-Vincente Minnelli's "Some Came Running" (1958)

-Joseph Anthony's "Career" (1959)

-Lewis Milestone's "Ocean's Eleven" (1960)

-Joseph Anthony's "All in a Night's Work" (1961)

-J. Lee Thompson's "What a Way to Go!" (1964)

-Hal Needham's "Cannonball Run 2" (1984).

And, oh yes, Shirley and Gig teamed up in Charles Walters' "Ask Any Girl" (1959).

From top to bottom:
Doris Day and Clark Gable prop up Gig Young in George Seaton's "Teacher's Pet"; Young and Elisabeth Fraser surprise Day and Richard Widmark in Gene Kelly's "The Tunnel of Love"; Shirley and Dean team in "All in a Night's Work" and "Career," both directed by Joseph Anthony

Monday, April 05, 2010

façade: Nancy Kwan

Kwan in her most iconic moment - the "I Enjoy Being a Girl" number from Henry Koster's film of Rodgers and Hammerstein's "Flower Drum Song" (1961)
In anticipation of Brian Jamieson's new documentary, "To Whom It May Concern: Ka Shen's Journey," which played San Jose's Cinequest 20 Film Festival in February, today's space is devoted to words about and images of the sublime Nancy Kwan, an enchanting film presence who flirted fleetingly with movie fame in the 1960s in a string of titles that never quite matched her talent and magnetism but which challenged the notion of who could be a star when moviegoers still weren't colorblind.

Kwan dancing with Lionel Blair in her first film, Richard Quine's "The World of Suzie Wong" (1960), and with her leading man, William Holden

Born Ka Shin Kwan in Hong Kong in 1939, Kwan was 20 and studying at England's Royal Ballet School, when she was snagged by producer Ray Stark and director Richard Quine as a last-minute replacement for France Nuyen, the play's original star, in Quine's 1960 film version of playwright Paul Osborn's "The World of Suzie Wong," with William Holden as her leading man. Nuyen had been a sensation opposite William Shatner on Broadway - Josh Logan directed - but untimely weight gain reportedly is what ruled her out for the film.



Nancy Kwan/then
I was always charmed by Kwan's ever-so-slight speech impediment, a quality which added immense vulnerability to her affecting portrayal of Mee Ling Wong, aka Suzie Wong.

The following year, she appeared in Henry Koster's faithful 1961 film adaptation of Rodgers and Hammerstein's "Flower Drum Song," a film which made use of Kwan's dance training and which has become legendary for Koster and producer Ross Hunter's decision to go with an all Asian cast. (It's a recent addition to the National Film Registry.) The film's only Caucasian (not counting extras, including an uncredited Virginia Grey) is Herman Rudin, as the vagrant who holds up Benson Fong.

Nancy Kwan/now
Miyoshi Umeki, James Shigeta and Jack Soo joined Kwan in what should have been starmaking roles for all of them, but "Flower Drum Song," for some bizarre reason, effectively ended their film careers. Umeki and Soo segued into TV work ("The Courtship of Eddie's Father" and "Barney Miller," respectively), although Soo was recruited again by Hunter for a shocking racist role in George Roy Hill's awful "Thoroughly Modern Millie"; Shigeta went on to play supporting parts in forgettable films, and Kwan, the most productive of them all, appeared in a string of pleasing, if uneventful films ("Honeymoon Hotel," "Fate Is the Hunter," "The Main Attraction," "The Wrecking Crew," "Arrivederci, Baby!," "Lt. Robin Crusoe, U.S.N." and an amusing conceit titled "Tamahine," Philip Leacock's clever take on Debbie Reynolds' "Tammy") before abruptly disappearing.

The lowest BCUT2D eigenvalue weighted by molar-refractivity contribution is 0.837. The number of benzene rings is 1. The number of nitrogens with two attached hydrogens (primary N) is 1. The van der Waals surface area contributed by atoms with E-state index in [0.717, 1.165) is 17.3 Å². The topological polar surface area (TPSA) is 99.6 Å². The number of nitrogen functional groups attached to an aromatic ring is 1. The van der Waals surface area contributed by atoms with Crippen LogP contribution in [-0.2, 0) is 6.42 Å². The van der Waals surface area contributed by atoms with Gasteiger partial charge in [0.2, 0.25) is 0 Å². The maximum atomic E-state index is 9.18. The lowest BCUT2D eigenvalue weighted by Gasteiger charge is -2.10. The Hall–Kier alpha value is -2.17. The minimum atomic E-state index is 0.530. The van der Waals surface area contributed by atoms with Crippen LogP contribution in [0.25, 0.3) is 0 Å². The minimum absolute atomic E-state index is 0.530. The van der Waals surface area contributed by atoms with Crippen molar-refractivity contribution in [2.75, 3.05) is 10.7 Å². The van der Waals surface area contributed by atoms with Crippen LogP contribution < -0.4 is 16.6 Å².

At one time, Stark was preparing to team her again with Holden in a film version of Richard Rodger's interracial musical, "No Strings," which starred Diahanne Carroll and Richard Kiley on Broadway, but the project was aborted when Carroll reportedly complained about changing the female lead's ethnicity - and with good reason. The character of international model Barbara Woodruff is shaped by America's civil rights and racial issues that, while not spelled out in the play, are crucial to the role. At one point, Kwan was poised to appear in Wayne Wang's film of Amy Tan's "The Joy Luck Club," but that obviously never happened. She still acts occasionally, most recently in 2006's "Ray of Sunshine," which was made her her third husband, actor-director Norbert Meisel.

In 1996, Kwan buried her only child, actor Bernie Pock, who died at age 33. Jamieson's documentary no doubt covers much of this, tracing how Ka Shen became Nancy. Among those interviewed in the film are Joan Chen, Vivian Wu, Sandra Allen and, yes, France Nuyen, the actress who, inadvertently, presented Nancy Kwan with her big break.

I read somewhere that Kwan once starred as Martha in a stage production of Edward Albee's "Who's Afraid of Viginia Woolf?," an intriguing bit of casting that I would have loved to see. She is missed.

Thursday, April 01, 2010

turner this month - bravo!

The late David Haskell shines in David Greene's film of the Tebelak-Schwartz musical, "Godspell" (1973)
David Greene's refreshingly miminalist 1973 film version of John Michael Tebelak's Carnegie-Mellon student project/off-Broadway curiosity, "Godspell," is airing as Turner Classic Movies' Easter morning special - Sunday, 4 April @ 8 a.m. - and it remains as youthful and fresh as ever, even though it is now, unbelievably, 37-years-old. (Other Turner holiday fare for the day ranges from Charles Walters' quaint tuner, "Easter Parade," to Richard Fleischer's arty epic, "Barabbas.")

"Godspell," which was the "Glee" of its day, is Tebelak's witty take on the Gospel according to St. Matthew, fortified by a remarkable score by Stephen Schwartz, and its in-your-face religiosity remains as charming - and as charmingly inoffensive - as it was back in '73. (Did I say "witty"? Yes. Remember, the Canadian production featured such Second City stalwarts as Gilda Radner, Martin Short, Eugene Levy and Andrea Martin.)

Even though time, strangely enough, has not aged "Godspell, the film is now tinged with a certain melancholy, largely because so many of its contributors are now gone. Greene died in 2003 after directing some 80 projects, including two of my favorite Guilty Pleasures, "The People Next Door" (1970), which he had previously directed for television, and "Hard Country" (1981) which introduced Kim Basinger in a smashing early role.